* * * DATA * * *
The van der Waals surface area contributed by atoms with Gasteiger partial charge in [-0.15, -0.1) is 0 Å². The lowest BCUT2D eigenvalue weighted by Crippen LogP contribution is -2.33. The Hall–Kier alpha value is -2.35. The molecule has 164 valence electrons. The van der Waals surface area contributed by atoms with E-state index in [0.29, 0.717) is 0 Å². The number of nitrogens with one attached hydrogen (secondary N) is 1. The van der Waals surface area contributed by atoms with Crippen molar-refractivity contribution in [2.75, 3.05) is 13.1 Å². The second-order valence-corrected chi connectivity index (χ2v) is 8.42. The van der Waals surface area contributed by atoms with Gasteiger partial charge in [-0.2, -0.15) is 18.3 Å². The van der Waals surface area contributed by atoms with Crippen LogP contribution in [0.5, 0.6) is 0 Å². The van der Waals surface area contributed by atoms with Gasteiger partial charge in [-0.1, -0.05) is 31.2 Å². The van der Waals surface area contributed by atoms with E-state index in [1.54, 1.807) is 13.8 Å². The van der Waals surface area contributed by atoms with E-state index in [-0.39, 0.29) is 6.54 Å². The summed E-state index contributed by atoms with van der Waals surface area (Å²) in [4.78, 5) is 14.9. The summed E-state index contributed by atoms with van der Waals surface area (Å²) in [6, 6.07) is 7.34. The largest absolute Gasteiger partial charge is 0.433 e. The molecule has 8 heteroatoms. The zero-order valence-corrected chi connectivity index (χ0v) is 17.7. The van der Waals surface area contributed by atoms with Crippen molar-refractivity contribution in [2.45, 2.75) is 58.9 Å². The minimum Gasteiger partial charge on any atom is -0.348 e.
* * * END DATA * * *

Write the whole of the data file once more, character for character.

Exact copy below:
The van der Waals surface area contributed by atoms with Gasteiger partial charge in [-0.15, -0.1) is 0 Å². The lowest BCUT2D eigenvalue weighted by Crippen LogP contribution is -2.33. The Hall–Kier alpha value is -2.35. The molecule has 164 valence electrons. The van der Waals surface area contributed by atoms with E-state index in [0.29, 0.717) is 0 Å². The number of nitrogens with one attached hydrogen (secondary N) is 1. The van der Waals surface area contributed by atoms with Crippen molar-refractivity contribution in [2.75, 3.05) is 13.1 Å². The second-order valence-corrected chi connectivity index (χ2v) is 8.42. The van der Waals surface area contributed by atoms with Gasteiger partial charge in [-0.2, -0.15) is 18.3 Å². The van der Waals surface area contributed by atoms with Crippen LogP contribution in [0.5, 0.6) is 0 Å². The van der Waals surface area contributed by atoms with Gasteiger partial charge in [-0.1, -0.05) is 31.2 Å². The van der Waals surface area contributed by atoms with E-state index in [1.54, 1.807) is 13.8 Å². The van der Waals surface area contributed by atoms with E-state index in [-0.39, 0.29) is 6.54 Å². The summed E-state index contributed by atoms with van der Waals surface area (Å²) in [4.78, 5) is 14.9. The summed E-state index contributed by atoms with van der Waals surface area (Å²) in [6, 6.07) is 7.34. The largest absolute Gasteiger partial charge is 0.433 e. The molecule has 8 heteroatoms. The zero-order valence-corrected chi connectivity index (χ0v) is 17.7. The van der Waals surface area contributed by atoms with Crippen molar-refractivity contribution in [2.45, 2.75) is 58.9 Å². The minimum Gasteiger partial charge on any atom is -0.348 e.